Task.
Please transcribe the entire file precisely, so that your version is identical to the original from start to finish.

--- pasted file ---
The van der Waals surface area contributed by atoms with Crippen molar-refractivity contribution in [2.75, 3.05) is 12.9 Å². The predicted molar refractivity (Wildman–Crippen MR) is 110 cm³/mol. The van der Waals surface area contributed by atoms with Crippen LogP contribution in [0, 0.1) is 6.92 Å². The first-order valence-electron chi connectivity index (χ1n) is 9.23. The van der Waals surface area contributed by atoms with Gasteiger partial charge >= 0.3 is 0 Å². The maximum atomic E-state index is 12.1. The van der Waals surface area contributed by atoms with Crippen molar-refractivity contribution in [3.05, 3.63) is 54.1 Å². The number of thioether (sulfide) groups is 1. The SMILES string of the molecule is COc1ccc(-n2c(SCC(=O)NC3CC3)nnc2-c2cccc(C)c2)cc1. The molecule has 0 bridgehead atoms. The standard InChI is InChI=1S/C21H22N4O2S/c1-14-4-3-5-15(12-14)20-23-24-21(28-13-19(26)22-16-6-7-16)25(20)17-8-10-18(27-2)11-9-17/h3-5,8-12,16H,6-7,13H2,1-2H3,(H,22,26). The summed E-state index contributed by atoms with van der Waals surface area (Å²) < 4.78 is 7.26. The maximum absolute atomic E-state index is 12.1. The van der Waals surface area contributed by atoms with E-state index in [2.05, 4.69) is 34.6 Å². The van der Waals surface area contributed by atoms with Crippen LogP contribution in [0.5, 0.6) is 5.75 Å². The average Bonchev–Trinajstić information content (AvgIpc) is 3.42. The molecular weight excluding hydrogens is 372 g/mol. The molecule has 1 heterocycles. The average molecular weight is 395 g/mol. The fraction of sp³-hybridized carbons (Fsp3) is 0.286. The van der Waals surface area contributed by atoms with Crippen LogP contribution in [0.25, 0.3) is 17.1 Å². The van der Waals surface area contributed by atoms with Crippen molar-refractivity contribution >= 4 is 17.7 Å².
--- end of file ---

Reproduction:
The van der Waals surface area contributed by atoms with Crippen molar-refractivity contribution in [2.75, 3.05) is 12.9 Å². The predicted molar refractivity (Wildman–Crippen MR) is 110 cm³/mol. The van der Waals surface area contributed by atoms with Crippen LogP contribution in [0, 0.1) is 6.92 Å². The first-order valence-electron chi connectivity index (χ1n) is 9.23. The van der Waals surface area contributed by atoms with Gasteiger partial charge >= 0.3 is 0 Å². The maximum atomic E-state index is 12.1. The van der Waals surface area contributed by atoms with Crippen molar-refractivity contribution in [3.05, 3.63) is 54.1 Å². The number of thioether (sulfide) groups is 1. The SMILES string of the molecule is COc1ccc(-n2c(SCC(=O)NC3CC3)nnc2-c2cccc(C)c2)cc1. The molecule has 0 bridgehead atoms. The standard InChI is InChI=1S/C21H22N4O2S/c1-14-4-3-5-15(12-14)20-23-24-21(28-13-19(26)22-16-6-7-16)25(20)17-8-10-18(27-2)11-9-17/h3-5,8-12,16H,6-7,13H2,1-2H3,(H,22,26). The summed E-state index contributed by atoms with van der Waals surface area (Å²) < 4.78 is 7.26. The maximum absolute atomic E-state index is 12.1. The van der Waals surface area contributed by atoms with E-state index in [2.05, 4.69) is 34.6 Å². The van der Waals surface area contributed by atoms with Crippen LogP contribution in [0.5, 0.6) is 5.75 Å². The average Bonchev–Trinajstić information content (AvgIpc) is 3.42. The molecular weight excluding hydrogens is 372 g/mol. The molecule has 1 heterocycles. The average molecular weight is 395 g/mol. The fraction of sp³-hybridized carbons (Fsp3) is 0.286. The van der Waals surface area contributed by atoms with Crippen LogP contribution in [0.25, 0.3) is 17.1 Å². The van der Waals surface area contributed by atoms with Crippen molar-refractivity contribution >= 4 is 17.7 Å².